05-28-2017  3:37 am      •     
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NEWS BRIEFS

Portland Art Museum Hosts Upstanders Festival May 27

Event includes spoken word, workshops and poster making in support of social justice ...

North Portland Library Announces June Computer Classes

Upcoming courses include Introduction to Spreadsheets, What is the Cloud? and Learn Programming with Games ...

Merkley to Hold Town Hall in Clackamas County

Sen. Jeff Merkley to hold town hall in Clackamas County, May 30 ...

NAACP Monthly Meeting Notice, May 27, Portland

NAACP Portland invites the community to its monthly general membership meeting ...

Photos: Fundraiser for Sunshine Division's Assistance Programs

Under the Stars fundraiser took place on May 18 at the Melody Grand Ballroom ...

U.S. & WORLD NEWS

OPINION

Ensuring the Promise of the Every Student Succeeds Act

The preservation of Thurgood Marshall's legacy is dependent upon our dedication to our children ...

CFPB Sues Ocwen Financial over Unfair Mortgage Practices

What many homeowners soon discover is that faithfully paying a monthly mortgage is in some cases, just not enough ...

B-CU Grads Protest Betsy “DeVoid” in Epic Fashion

Julianne Malveaux says that Betsy “DeVoid,” is no Mary McLeod Bethune ...

NAACP on Supreme Court's Decline to Review NC Voter ID Law

NAACP President and CEO Cornell William Brooks made the following remarks ...

AFRICAN AMERICANS IN THE NEWS

ENTERTAINMENT




Investigators have not ruled out an intentional fire being behind explosions at a fertilizer plant in the small town of West that left 15 people dead, the Texas fire marshal said Thursday.State Fire Marshal Chris Connealy said investigators were unable to rule out three possible causes, including a spark from a golf cart, an electrical short or an intentionally set fire.

"The cause cannot be proven to an acceptable level," Connealy told reporters.

Investigators said the incident was actually two simultaneous blasts triggered by the fire. The blasts, which registered on seismographs as a magnitude 2.1 earthquake and was felt 50 miles away, caused damage to a 37-block area of the town.

The announcement follows news last week that authorities launched a criminal investigation into the April 17 fire and explosion in West, about 70 miles southwest of Dallas.

Authorities announced the criminal investigation last Friday, the same day investigators said a paramedic who responded to the fire was arrested on suspicion of possession of a destructive device after investigators allegedly found materials to make a pipe bomb at his home.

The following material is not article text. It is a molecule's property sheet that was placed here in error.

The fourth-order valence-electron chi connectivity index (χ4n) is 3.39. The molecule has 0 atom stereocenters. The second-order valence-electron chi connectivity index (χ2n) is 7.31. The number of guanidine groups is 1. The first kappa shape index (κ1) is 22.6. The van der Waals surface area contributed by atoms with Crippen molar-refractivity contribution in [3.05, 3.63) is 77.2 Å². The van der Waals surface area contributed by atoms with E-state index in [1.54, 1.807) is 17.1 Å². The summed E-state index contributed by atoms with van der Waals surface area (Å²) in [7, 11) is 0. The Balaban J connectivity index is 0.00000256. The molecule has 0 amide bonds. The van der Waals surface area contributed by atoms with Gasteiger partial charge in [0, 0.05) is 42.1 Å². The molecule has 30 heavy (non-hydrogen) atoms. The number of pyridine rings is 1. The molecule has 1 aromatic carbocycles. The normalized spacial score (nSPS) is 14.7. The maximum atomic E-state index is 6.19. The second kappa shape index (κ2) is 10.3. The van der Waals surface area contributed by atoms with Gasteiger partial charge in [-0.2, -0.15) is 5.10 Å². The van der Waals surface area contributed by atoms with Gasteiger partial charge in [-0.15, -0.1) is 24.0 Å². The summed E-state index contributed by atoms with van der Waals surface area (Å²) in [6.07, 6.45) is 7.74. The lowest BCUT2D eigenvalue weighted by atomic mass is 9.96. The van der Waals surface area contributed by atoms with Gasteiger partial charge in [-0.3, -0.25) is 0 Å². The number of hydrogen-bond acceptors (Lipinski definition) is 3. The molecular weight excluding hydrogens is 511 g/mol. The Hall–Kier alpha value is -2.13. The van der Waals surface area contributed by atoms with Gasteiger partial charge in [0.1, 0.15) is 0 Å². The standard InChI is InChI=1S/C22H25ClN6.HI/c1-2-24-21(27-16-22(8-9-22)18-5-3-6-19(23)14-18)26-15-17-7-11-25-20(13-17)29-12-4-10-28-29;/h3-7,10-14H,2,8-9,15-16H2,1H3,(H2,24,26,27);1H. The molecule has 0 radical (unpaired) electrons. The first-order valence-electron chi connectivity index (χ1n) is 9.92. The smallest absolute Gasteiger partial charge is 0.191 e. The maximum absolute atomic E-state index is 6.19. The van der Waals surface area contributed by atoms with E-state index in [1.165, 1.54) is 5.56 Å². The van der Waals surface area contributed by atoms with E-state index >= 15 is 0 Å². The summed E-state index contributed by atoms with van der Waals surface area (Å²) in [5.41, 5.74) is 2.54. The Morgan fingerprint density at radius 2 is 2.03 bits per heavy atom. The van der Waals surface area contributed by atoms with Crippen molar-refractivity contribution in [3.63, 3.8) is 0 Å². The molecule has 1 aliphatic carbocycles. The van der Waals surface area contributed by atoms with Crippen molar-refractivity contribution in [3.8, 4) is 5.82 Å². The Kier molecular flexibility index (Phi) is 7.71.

Federal authorities have not said whether the arrest of Bryce Reed was connected to the fire and blast, and Robert Champion of the Dallas office of the Bureau of Alcohol, Tobacco, Firearms and Explosives declined Thursday to discuss whether a pipe bomb could cause the damage that led to the explosions.

The state fire marshal's office had previously ruled out four potential causes: weather, natural causes, anhydrous ammonium and ammonium nitrate in a rail car.

The powerful explosion leveled a portion of the town, damaging numerous homes, a nursing home and the town's high school and middle school.

In that weeks that followed, scores of investigators have following up on leads. At least 60 have been on site each day and have conducted more than 400 interviews in trying to determine how the fire started and what caused the explosion, authorities said.

The West Fertilizer Co., which operated the facility, had been cited by federal regulators twice since 2006.

In 2012, the Transportation Department's Pipeline and Hazardous Materials Safety Administration fined West Fertilizer $5,250 for storing anhydrous ammonia in tanks that lacked the proper warning labels. The agency originally recommended a $10,000 penalty, but it was reduced after the company took corrective action.

In 2006, the EPA fined it $2,300 and told the owners to correct problems that included a failure to file a risk management program plan on time. The Texas Commission on Environmental Quality also investigated a complaint about the lingering smell of ammonia around the plant the same year.

 

CNN's Greg Botelho contributed to this report.

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